Skip to content

Nicholas, Jennifer 

Assistant Professor of Medical Statistics


I joined the LSHTM Department of Medical Statistics at the start of 2012. Before this I completed a PhD in Epidemiology at King’s College London on the topic of pharmacoepidemiology and worked in King’s College London Department of Primary Care and Public Health on a project evaluating the implementation of NHS health checks in the South London area. I completed an MPhil in Epidemiology at University of Cambridge in 2004/2005 and prior to starting my PhD I worked for two years as an epidemiologist in the NHS.

I am lecturer and organiser for the Regression course on MSc Medical Statistics, and module organiser and tutor for Basic Statistics for Clinical Trials on the MSc Clinical Trials (distance learning). I also co-organise and lecture on the Short Course Essentials of Clinical Trials.

My research interests are in randomised clinical trials and in non-randomised clinical studies. I have a methodological interest in the optimisation of clinical trial design in neurology, particularly focusing on trials in dementia and multiple sclerosis.

At the school I have been involved in researching new treatments for people with multiple sclerosis. I am trial statistician for the MS-STAT2 randomised clinical trial, which is evaluating whether high dose simvastatin can slow progression of disability in secondary progressive multiple sclerosis. I was also trial statistician for the phase 2 MS-STAT1 randomised clinical trial, which found that simvastatin slows the rate of whole-brain atrophy and reduces progression of disability in secondary progressive multiple sclerosis.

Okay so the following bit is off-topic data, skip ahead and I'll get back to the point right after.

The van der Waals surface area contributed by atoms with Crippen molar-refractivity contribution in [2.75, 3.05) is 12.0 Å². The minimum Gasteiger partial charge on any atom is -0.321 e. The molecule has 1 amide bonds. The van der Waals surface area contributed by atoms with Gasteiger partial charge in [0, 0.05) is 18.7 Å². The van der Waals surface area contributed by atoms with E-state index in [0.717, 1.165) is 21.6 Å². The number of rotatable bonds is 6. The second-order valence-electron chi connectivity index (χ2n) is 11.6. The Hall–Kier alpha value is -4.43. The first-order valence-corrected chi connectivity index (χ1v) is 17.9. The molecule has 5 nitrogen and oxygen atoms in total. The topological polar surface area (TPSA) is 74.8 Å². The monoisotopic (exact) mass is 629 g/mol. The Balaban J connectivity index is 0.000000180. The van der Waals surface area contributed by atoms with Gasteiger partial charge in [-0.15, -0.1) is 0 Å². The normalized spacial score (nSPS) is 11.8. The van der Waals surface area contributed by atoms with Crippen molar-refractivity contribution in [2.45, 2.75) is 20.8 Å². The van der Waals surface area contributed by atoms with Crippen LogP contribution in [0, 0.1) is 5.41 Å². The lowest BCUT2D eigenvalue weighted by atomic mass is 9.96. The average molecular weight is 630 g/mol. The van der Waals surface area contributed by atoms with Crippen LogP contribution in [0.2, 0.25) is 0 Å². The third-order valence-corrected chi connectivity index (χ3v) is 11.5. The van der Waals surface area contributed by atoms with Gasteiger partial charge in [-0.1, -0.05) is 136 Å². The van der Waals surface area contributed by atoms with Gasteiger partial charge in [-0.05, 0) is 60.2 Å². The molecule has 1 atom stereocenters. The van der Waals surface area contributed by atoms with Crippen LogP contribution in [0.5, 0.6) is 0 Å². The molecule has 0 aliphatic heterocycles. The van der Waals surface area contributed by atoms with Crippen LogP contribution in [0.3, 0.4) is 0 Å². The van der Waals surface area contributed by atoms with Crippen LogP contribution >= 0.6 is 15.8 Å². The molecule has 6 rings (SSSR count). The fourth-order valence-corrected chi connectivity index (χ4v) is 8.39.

I have also worked on trials which examine whether remote ischaemic conditioning can improve clinical outcomes. The REPAIR and ERICCA trials were conducted in patients receiving living donor kidney transplantation and coronary artery bypass surgery respectively. The ongoing ERIC-PPCI trial examines whether remote ischaemic conditioning can improve clinical outcomes following myocardial infarction.

I collaborate with researchers at the Dementia Research Centre, UCL, on several clinical studies that aim to explore how symptomatic and presymptomatic dementia affects cognition, brain imaging and other biomarkers. As part of this work, I am a co-investigator on GENFI, an international longitudinal study of familial frontotemporal dementia. I am also collaborating with UCL on the Insight 46 neuroscience sub-study of the MRC National Survey of Health and Development.